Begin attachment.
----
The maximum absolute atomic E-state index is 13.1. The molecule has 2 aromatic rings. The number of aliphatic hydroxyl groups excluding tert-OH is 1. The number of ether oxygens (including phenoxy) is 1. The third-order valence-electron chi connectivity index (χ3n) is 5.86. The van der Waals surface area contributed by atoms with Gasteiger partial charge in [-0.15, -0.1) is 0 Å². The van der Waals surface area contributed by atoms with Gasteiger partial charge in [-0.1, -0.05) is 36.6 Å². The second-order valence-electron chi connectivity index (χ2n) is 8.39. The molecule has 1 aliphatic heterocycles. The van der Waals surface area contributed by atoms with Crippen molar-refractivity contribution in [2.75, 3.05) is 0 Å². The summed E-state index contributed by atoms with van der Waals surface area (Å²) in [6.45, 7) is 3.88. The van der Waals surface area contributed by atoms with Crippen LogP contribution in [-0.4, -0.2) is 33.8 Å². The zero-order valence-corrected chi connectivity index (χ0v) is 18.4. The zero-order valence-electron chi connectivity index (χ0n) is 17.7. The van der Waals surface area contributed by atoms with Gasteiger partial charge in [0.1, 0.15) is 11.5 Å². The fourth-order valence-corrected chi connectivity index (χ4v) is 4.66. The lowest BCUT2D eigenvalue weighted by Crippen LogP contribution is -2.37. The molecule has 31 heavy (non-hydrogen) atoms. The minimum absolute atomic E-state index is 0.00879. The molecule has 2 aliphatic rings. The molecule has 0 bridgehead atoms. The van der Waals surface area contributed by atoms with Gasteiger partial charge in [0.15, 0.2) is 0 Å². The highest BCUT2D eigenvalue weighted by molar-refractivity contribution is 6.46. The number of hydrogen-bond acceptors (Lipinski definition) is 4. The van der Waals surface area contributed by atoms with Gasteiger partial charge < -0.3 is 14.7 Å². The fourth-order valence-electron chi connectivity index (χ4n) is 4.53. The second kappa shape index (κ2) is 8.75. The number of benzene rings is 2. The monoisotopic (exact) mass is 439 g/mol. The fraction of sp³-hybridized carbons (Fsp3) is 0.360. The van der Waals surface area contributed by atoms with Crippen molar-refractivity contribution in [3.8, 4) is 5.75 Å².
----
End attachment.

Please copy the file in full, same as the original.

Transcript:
The maximum absolute atomic E-state index is 13.1. The molecule has 2 aromatic rings. The number of aliphatic hydroxyl groups excluding tert-OH is 1. The number of ether oxygens (including phenoxy) is 1. The third-order valence-electron chi connectivity index (χ3n) is 5.86. The van der Waals surface area contributed by atoms with Gasteiger partial charge in [-0.15, -0.1) is 0 Å². The van der Waals surface area contributed by atoms with Gasteiger partial charge in [-0.1, -0.05) is 36.6 Å². The second-order valence-electron chi connectivity index (χ2n) is 8.39. The molecule has 1 aliphatic heterocycles. The van der Waals surface area contributed by atoms with Crippen molar-refractivity contribution in [2.75, 3.05) is 0 Å². The summed E-state index contributed by atoms with van der Waals surface area (Å²) in [6.45, 7) is 3.88. The van der Waals surface area contributed by atoms with Crippen LogP contribution in [-0.4, -0.2) is 33.8 Å². The zero-order valence-corrected chi connectivity index (χ0v) is 18.4. The zero-order valence-electron chi connectivity index (χ0n) is 17.7. The van der Waals surface area contributed by atoms with Gasteiger partial charge in [0.1, 0.15) is 11.5 Å². The fourth-order valence-corrected chi connectivity index (χ4v) is 4.66. The lowest BCUT2D eigenvalue weighted by Crippen LogP contribution is -2.37. The molecule has 31 heavy (non-hydrogen) atoms. The minimum absolute atomic E-state index is 0.00879. The molecule has 2 aliphatic rings. The molecule has 0 bridgehead atoms. The van der Waals surface area contributed by atoms with Gasteiger partial charge in [0.15, 0.2) is 0 Å². The highest BCUT2D eigenvalue weighted by molar-refractivity contribution is 6.46. The number of hydrogen-bond acceptors (Lipinski definition) is 4. The van der Waals surface area contributed by atoms with Gasteiger partial charge < -0.3 is 14.7 Å². The fourth-order valence-electron chi connectivity index (χ4n) is 4.53. The second kappa shape index (κ2) is 8.75. The number of benzene rings is 2. The monoisotopic (exact) mass is 439 g/mol. The fraction of sp³-hybridized carbons (Fsp3) is 0.360. The van der Waals surface area contributed by atoms with Crippen molar-refractivity contribution in [3.8, 4) is 5.75 Å².